I understand in the first Amud of Masechet Sotah, an individual’s future [first] spouse is predestined. Is there a possibility of praying to Hashem, such that one may change the decree and designate a particular person for marriage?


1 Answer 1


The gemara in Moed Kattan 18b would seem to advise against it:

כי הא דרבא שמעיה לההוא גברא דבעי רחמי ואמר תזדמן לי פלניתא א"ל לא תיבעי רחמי הכי אי חזיא לך לא אזלא מינך ואי לא כפרת בה' בתר הכי שמעיה דקאמר או איהו לימות מקמה או איהי תמות מקמיה א"ל לאו אמינא לך לא תיבעי עלה דמילתא

This is like this incident, in which Rava heard a certain man asking for mercy, i.e., praying, who said: Grant me so-and-so as a wife. Rava said to him: Do not pray and ask for mercy in this way. If she is fit for you, and it has been decreed that she will be your wife, she will not go away from you. And if she is not destined to be your wife, you will come to deny the Lord when you see that your prayer is not answered. After the man married this woman, Rava heard him say in prayer: Please either let him die before her or let her die before him. He was speaking about himself and his wife because he had grown to hate her so much. Rava said to him: Did I not say to you not to pray for this matter?

R' Yirmiyahu Ullman addressed a similar question in an Ohr Sameach article, and cites Rishonim on this gemara who explain what Rava's rejection was:

Nothing can be done to change the zivug

Rashi explains that Rava was concerned that the woman would die, from which we see that nothing can be done to change a zivug.

One of the Tosafot (a talmid of Rabbi Yechiel of Paris, in Nimukei Yosef) posits that prayer can alter the zivug but it will eventually end in disaster in order that the true zivug take place.

Perhaps the zivug could be changed

The Ritva is of the opinion that prayer and extraordinary deeds can change one’s zivug without harm and the reason that Rava discouraged him was because he saw that it would not be a good match.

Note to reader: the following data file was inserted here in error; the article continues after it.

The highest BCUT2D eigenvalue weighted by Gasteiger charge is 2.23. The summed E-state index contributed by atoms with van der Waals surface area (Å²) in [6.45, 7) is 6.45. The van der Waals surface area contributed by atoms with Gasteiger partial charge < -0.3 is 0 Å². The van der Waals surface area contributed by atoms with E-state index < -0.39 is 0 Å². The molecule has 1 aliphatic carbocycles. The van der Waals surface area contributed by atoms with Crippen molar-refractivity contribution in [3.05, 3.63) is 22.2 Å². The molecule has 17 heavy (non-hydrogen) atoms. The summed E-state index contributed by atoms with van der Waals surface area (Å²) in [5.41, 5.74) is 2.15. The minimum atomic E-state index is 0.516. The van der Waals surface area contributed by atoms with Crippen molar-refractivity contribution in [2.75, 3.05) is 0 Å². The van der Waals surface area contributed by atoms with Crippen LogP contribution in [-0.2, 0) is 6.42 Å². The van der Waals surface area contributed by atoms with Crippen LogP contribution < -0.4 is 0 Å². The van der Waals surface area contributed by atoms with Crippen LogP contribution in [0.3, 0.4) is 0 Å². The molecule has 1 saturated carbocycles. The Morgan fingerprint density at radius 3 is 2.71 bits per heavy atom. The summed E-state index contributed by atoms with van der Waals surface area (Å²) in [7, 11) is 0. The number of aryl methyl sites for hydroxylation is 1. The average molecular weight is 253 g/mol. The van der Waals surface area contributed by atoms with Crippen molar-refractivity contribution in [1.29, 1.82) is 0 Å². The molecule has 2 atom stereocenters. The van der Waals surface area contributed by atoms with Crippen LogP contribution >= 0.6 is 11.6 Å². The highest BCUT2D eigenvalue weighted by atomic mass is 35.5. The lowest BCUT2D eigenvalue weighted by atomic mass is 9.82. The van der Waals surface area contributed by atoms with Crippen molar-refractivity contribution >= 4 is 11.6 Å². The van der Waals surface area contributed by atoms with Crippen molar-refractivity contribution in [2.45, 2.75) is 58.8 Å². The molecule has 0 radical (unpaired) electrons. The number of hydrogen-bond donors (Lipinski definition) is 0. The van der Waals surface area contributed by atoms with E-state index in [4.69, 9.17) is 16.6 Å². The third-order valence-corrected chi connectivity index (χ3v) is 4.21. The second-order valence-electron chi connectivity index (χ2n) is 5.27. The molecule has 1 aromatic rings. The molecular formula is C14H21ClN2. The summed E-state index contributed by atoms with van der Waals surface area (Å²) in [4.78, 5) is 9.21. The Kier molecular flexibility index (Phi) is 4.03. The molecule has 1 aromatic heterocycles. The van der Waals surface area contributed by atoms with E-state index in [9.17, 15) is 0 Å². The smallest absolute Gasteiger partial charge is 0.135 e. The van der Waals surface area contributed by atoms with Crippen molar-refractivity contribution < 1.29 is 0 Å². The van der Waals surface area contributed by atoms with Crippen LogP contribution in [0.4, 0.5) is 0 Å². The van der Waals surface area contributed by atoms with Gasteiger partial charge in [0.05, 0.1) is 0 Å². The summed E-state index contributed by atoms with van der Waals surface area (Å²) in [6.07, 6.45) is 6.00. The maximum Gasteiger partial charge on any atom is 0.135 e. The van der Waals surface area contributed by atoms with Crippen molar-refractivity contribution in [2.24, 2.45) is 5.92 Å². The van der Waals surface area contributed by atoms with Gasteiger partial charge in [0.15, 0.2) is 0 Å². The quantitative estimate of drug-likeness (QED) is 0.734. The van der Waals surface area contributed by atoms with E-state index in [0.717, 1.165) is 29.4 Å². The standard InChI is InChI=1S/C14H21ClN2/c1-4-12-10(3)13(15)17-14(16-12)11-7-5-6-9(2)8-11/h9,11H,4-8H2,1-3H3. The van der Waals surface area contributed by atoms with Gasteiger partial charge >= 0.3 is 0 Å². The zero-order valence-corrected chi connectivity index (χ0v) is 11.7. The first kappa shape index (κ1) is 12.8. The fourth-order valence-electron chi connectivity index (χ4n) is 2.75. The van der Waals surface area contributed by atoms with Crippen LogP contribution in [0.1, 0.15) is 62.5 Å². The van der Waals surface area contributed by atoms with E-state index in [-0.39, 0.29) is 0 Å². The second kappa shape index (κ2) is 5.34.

All would agree, however, and this is the accepted approach, that one could pray that IF a particular woman is his zivug, that G-d enable the match to take place at the best time and in the best way possible.

R' Ullman also quotes the Zohar's opinion on this matter:

The Zohar (Vayechi 229a) states, “According to one’s deeds G-d matches couples. If a man perverted his ways, his zivug is given to another, until he rectifies his ways. When he rectifies his ways and his time has come, the other man is pushed aside and he comes to takes what is his. This is the most difficult task for the Holy One, blessed be He, to banish one man because of another”.

This suggests that in a case of what seems to be a “mistaken” match, one’s primary effort should be expended in teshuva and making oneself righteous while waiting for G-d to decide if he is in fact the right one and whether he is meritorious enough to deserve the woman he thinks is his zivug.

To conclude:

R' Ullman writes that all would agree (and this is the accepted approach) that one could pray that IF a particular woman is his zivug, that G-d enable the match to take place at the best time and in the best way possible.

Key word here being "IF"- ie one shouldn't specifically daven "FOR" a specific woman to be his zivug.

  • 2
    What about Rambam's approach?
    – Alex
    Jun 28, 2019 at 6:09
  • @Alex nice find- but would that be applicable to this question? While the Rambam in the answer linked says that one's spouse is not determined before one's birth, he doesn't say that one can (or should) pray for a specific person to marry
    – alicht
    Jun 28, 2019 at 6:41
  • 1
    @Alex I'm not convinced the Rambam is disagreeing with this particular Gemara. Maybe Rava's point was psychological, and this guy had an unhealthy obsession that he saw was going in a bad direction.
    – Heshy
    Jun 28, 2019 at 12:21

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